87 Cr. 571 (DNE) | S.D.N.Y. | Feb 25, 1988

680 F. Supp. 119" court="S.D.N.Y." date_filed="1988-02-25" href="https://app.midpage.ai/document/united-states-v-kelly-1526822?utm_source=webapp" opinion_id="1526822">680 F. Supp. 119 (1988)

Thomas KELLY.

No. 87 Cr. 571 (DNE).

United States District Court, S.D. New York.

February 25, 1988.

*120 Leonard Joy, New York City, for defendant.


EDELSTEIN, District Judge:

The court ruled on this application from the bench during defendant's sentencing hearing. Because of the novelty of the request, the court is memorializing that ruling in the present written order.

The defendant, Thomas Kelly, is before the court for sentencing after pleading guilty to one count of distributing heroin within one-thousand feet of a school. Defendant's conviction is for a crime committed prior to November 1, 1987, the effective date of the Sentencing Act of 1986. Nevertheless, as part of the implementation of the Sentencing Guidelines, the Probation Department has been preparing Guideline calculations with its presentence investigation reports, including this defendant's report. The sample Guideline calculation for Mr. Kelly provides for a sentencing range of 12 to 18 months.

Defendant's counsel, Leonard Joy, has requested by letter that, in the event the court intends to sentence the defendant to a term of incarceration in excess of 18 months, the new Federal Sentencing Guidelines be used in determining the sentence to be imposed on Mr. Kelly. For both legal and practical reasons the application must be denied.

First, the Congress has decreed that the Federal Sentencing Guidelines promulgated by the United States Sentencing Commission shall govern the sentencing of defendants convicted of offenses committed after November 1, 1987. Mr. Kelly's offense was committed well before the November 1 effective date. One of the obvious reasons for the prospective application of the Guidelines is to avoid constitutional challenge to the system on ex post facto grounds. Mr. Joy, however, has argued that if the non-Guideline sentence would be greater than the recommended guideline sentence, which in this case the probation officer has calculated as 12-18 months, applying the guidelines would not violate the ex post facto clause of the United States Constitution.

This court has no inherent power to impose a sentence, absent legislative authorization. See United States v. Elkin, 731 F.2d 1005" court="2d Cir." date_filed="1984-03-15" elkin,"="" href="https://app.midpage.ai/document/united-states-v-bernard-p-elkin-aka-bob-elkin-and-boston-pneumatics-inc-433793?utm_source=webapp" inc."="" opinion_id="433793" pneumatics,="">731 F.2d 1005, 1010 (2d Cir.), cert. denied, 469 U.S. 822" court="SCOTUS" date_filed="1984-10-01" href="https://app.midpage.ai/document/berthelot-v-united-states-9043307?utm_source=webapp" opinion_id="9043307">469 U.S. 822, 105 S. Ct. 97" court="SCOTUS" date_filed="1984-10-01" href="https://app.midpage.ai/document/life-science-church-v-new-york-9043310?utm_source=webapp" opinion_id="9043310">105 S. Ct. 97, 83 L. Ed. 2d 43 (1984). Section 2 of the Sentencing Act of 1987, as amended, provides that the Act and, thus the Guidelines promulgated under the Act, "shall apply only to offenses committed after the taking effect of this chapter." Sentencing Act of 1987 § 2, Pub.L. No. 100-182, 101 Stat. 1266 (Dec. 7, 1987). The effective date of the statute is November 1, 1988. Accordingly, this court is without power to sentence Mr. Kelly under the Guidelines, even if it were so to desire.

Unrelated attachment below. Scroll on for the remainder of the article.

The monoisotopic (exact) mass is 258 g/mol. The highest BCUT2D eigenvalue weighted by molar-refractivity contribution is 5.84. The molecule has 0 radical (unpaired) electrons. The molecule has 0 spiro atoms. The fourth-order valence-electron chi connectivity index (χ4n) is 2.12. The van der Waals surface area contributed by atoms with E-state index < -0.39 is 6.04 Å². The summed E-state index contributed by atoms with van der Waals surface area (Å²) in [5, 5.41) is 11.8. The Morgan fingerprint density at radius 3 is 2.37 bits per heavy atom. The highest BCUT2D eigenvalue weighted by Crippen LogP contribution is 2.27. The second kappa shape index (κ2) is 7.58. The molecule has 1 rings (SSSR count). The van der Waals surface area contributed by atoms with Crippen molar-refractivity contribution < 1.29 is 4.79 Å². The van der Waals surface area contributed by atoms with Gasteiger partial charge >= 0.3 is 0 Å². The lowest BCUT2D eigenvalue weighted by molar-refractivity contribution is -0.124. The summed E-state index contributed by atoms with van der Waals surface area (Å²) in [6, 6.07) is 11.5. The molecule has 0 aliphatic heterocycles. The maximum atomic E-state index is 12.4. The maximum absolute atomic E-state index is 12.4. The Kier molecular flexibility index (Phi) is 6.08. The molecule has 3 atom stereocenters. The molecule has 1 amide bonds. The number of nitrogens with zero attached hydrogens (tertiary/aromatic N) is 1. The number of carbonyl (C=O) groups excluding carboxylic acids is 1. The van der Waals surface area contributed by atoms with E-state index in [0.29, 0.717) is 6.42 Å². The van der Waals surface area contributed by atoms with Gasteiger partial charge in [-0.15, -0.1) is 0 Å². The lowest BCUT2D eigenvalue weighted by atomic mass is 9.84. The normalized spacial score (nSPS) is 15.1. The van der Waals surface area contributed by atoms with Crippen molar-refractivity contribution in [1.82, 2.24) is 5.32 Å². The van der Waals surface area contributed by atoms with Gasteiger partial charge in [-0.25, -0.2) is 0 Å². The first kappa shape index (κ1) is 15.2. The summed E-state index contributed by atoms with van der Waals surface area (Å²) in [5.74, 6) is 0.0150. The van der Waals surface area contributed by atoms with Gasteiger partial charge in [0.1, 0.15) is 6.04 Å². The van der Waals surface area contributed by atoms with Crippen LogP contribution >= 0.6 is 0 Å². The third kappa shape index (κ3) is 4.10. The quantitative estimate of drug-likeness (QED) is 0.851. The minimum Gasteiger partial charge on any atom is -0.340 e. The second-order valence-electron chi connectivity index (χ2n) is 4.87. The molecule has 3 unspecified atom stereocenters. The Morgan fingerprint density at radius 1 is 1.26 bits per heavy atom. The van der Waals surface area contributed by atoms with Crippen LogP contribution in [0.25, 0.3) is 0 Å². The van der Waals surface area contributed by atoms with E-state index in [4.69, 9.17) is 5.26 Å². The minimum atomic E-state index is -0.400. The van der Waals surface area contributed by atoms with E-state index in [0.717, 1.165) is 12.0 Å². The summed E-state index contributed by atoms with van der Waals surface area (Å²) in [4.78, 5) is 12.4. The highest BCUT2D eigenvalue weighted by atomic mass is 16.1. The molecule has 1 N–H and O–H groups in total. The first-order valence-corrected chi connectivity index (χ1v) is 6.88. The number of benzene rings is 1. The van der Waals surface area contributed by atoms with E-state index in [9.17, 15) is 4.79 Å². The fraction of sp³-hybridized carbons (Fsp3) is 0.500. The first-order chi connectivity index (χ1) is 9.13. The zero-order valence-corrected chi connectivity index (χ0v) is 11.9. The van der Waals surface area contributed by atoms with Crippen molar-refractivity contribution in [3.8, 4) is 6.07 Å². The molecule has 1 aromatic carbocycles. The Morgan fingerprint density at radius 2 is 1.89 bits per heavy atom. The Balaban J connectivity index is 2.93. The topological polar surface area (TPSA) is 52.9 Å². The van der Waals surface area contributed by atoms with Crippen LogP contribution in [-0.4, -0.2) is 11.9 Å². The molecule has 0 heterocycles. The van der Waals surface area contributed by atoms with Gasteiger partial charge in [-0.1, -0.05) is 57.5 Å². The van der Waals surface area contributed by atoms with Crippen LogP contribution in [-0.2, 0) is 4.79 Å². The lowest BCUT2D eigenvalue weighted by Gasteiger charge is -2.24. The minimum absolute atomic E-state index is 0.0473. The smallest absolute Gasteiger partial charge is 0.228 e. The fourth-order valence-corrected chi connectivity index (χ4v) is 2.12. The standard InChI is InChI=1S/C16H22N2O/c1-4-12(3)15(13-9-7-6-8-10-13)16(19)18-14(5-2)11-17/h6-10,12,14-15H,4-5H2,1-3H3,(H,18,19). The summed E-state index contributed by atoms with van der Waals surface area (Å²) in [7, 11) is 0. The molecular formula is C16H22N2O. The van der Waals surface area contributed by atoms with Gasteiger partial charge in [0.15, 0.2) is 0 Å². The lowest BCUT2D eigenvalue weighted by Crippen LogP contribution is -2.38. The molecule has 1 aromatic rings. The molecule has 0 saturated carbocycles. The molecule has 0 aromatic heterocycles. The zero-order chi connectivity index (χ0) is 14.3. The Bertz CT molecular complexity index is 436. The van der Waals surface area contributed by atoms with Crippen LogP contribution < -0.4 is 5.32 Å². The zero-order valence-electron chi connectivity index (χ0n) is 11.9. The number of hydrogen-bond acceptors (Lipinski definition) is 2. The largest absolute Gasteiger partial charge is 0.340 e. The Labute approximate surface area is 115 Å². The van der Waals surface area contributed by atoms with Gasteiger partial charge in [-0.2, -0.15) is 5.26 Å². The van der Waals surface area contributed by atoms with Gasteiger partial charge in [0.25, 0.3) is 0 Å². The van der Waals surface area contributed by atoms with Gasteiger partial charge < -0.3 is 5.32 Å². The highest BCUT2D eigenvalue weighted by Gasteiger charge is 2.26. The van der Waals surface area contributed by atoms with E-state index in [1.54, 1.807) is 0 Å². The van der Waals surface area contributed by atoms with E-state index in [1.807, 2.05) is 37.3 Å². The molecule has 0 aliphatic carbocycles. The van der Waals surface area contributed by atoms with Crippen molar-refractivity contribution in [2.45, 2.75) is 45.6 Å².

*121 The second observation I wish to make is that sentences imposed before and after the guidelines cannot be adequately compared because, under the guidelines, parole is abolished and the time sentenced is actually served in its entirety, with the minor exception of a reduced allowance for "good time." Moreover, the Sentencing Act does not merely provide a talismanic number to guide the court. Rather, the Act and the Guidelines provide for a new system of sentencing that includes various procedures for challenging the findings of the probation department, the opportunity to dispute findings at a hearing, and ultimately it provides both the defendant and the government the right to appeal the sentence imposed by the district court. Consequently, it should be apparent that, in addition to the court's lack of power to apply the guidelines, it would be impossible to impose the guideline range sentence calculated on the mock worksheets by the probation department without applying the rest of the provisions of the new sentencing system created by the Sentencing Act of 1987.[1]

Accordingly, defendant's application must be denied.



[1] Upon perusal of the Guideline Worksheets, it is apparent that the probation officer made at least one clear error in calculating the defendant's Guideline Range. The "Criminal History" worksheet is incorrectly calculated. The correct calculation would have lowered defendant's sentence by two months to 10-16 months. Such errors are to be expected when the Guideline calculations are being made for training and informational reasons, and when the attorneys for both the government and the defense are not reviewing the calculations for accuracy. This is a another practical difficulty with applying the Guidelines to pre-Guideline offenses.